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There are many myths and misconceptions that circle around sexual and domestic violence. Below learn about the facts of each myth. 

Domestic Violence 


Fact: Domestic violence is everyone's business, keeping domestic violence secret helps no one. In fact it's been shown to cause more harm to children, incurs substantial costs to society, and serves to perpetrate abuse through learning patters of behavior. 

Myth: Victims provoke their partner's violence.

Fact: Whatever problems exist in a relationship, the use of violence is never justifiable or acceptable. There is NO EXCUSE for domestic violence.

Myth: Domestic violence is an impulse control or anger management problem.

Fact: Abusers act deliberately & with forethought. Abusers choose whom to abuse. For example, an abuser will selectively batter their partner but not their boss. 

Myth: Most of the time, domestic violence is not really that serious. 

Fact: Domestic violence is an illegal act in the U.S.; although there are aspects of DV (ie. emotional, psychological, spiritual abuse) that may not be considered criminal in a legal sense, serious and long-lasting harm can, and often does occur. Each and every act of DV need to be taken seriously. 

Myth: It is easy for a victim to leave their abuser.

Fact: Many victims can't leave due to fear, lack of safe options, and inability to survive economically. The most dangerous time for a victim is when they attempt to leave or when the abuser discovers their plans to leave. 

Myth: Domestic violence is bad but it happens elsewhere. 

Fact: Domestic violence happens to people of every educational & socioeconomic level. Domestic violence happens in all races, religions, and age groups. Domestic violence occurs in both heterosexual and same sex-relationships. 

Myth: Domestic violence is a private family matter.
Myth: Victims provoke sexual assault when they dress provocatively or in a promiscuous manner.

Fact: Rape and sexual assault are crimes of violence and control that stems from a person's determination to exercise power over another. Forcing someone to engage in non-consensual sexual activity is sexual assault, regardless of the way that person dresses or acts.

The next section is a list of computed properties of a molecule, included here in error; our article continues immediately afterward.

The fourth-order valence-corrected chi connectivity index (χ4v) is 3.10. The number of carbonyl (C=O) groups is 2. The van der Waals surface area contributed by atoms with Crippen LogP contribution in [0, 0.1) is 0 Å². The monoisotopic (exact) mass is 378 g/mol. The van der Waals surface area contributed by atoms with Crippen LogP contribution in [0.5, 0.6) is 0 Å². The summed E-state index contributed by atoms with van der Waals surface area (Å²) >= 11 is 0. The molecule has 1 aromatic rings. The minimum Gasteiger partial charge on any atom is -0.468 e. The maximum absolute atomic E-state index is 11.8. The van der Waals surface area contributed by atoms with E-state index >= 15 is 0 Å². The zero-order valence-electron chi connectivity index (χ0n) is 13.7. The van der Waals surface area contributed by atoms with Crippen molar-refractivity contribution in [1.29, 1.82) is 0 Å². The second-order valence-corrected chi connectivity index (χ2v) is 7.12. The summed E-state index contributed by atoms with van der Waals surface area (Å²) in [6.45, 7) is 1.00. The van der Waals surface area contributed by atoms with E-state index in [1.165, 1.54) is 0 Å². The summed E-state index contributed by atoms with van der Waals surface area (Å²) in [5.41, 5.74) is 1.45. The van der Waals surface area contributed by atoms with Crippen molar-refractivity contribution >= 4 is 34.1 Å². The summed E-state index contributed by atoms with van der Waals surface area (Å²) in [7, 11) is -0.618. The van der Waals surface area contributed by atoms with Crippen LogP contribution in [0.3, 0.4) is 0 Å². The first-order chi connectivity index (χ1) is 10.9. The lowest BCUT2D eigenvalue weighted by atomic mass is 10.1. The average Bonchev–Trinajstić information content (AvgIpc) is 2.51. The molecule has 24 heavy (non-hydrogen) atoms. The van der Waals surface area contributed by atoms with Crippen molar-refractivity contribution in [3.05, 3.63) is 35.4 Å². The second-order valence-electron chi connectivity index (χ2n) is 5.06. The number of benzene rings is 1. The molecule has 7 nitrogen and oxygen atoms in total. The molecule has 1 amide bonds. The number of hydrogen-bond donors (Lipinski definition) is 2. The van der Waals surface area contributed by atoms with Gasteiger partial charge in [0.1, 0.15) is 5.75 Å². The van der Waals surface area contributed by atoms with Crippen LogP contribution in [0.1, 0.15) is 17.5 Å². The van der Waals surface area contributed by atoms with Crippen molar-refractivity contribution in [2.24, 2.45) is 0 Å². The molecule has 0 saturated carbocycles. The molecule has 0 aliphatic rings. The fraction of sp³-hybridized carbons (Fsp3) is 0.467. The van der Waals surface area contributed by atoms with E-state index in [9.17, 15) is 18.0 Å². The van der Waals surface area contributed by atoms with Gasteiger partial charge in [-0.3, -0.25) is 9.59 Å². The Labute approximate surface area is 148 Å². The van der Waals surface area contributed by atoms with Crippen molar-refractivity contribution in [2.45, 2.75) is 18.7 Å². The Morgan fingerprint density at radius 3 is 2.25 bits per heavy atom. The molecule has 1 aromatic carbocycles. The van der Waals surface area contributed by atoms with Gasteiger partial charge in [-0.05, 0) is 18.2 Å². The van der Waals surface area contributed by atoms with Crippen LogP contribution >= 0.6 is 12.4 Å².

Myth: It's not sexual assault if it happens after drinking or taking drugs. 

Fact: Being under the influence of alcohol or drugs is not an invitation for non-consensual sexual activity. A person under the influence of drugs or alcohol does not cause others to assault them; others choose to take advantage of the situation. 

Myth: Men cannot be sexually assaulted.

Fact: Men can be, and are, sexually assaulted. Sexual assault of men is thought to be greatly under reported. Any man can be sexually assaulted regardless of size, strength, sexual orientation, or appearance. 

Fact: Many rape survivors are not visibly injured. The threat of violence alone is often sufficient cause for a survivor to submit to the rapist, to protect themselves from physical harm. Reactions may range from composure to anxiety, depression, flashbacks, and suicidal feelings. 

Fact: Rape is the least reported and convicted violence crime in the U.S. There are many reasons why survivors may choose not to report to law enforcement or tell anyone what happened. Such as fear of the attackers, fear of being blamed, or concern for not being believed. 

Fact: Alcohol is a weapon that some perpetrators use to control their victims and render them helpless. An assailant may encourage the victim to use alcohol, or pursue someone who is already drunk. Alcohol is not a cause of assault; it is only one of many tools that perpetrators use. 

Sexual violence

Myth: A rape survivor will be battered, bruised, and hysterical. 
Myth: There is no reason for a victim not to report being raped to law enforcement. 
Myth: "If you wouldn't have been drinking, you wouldn't have been sexually assaulted."
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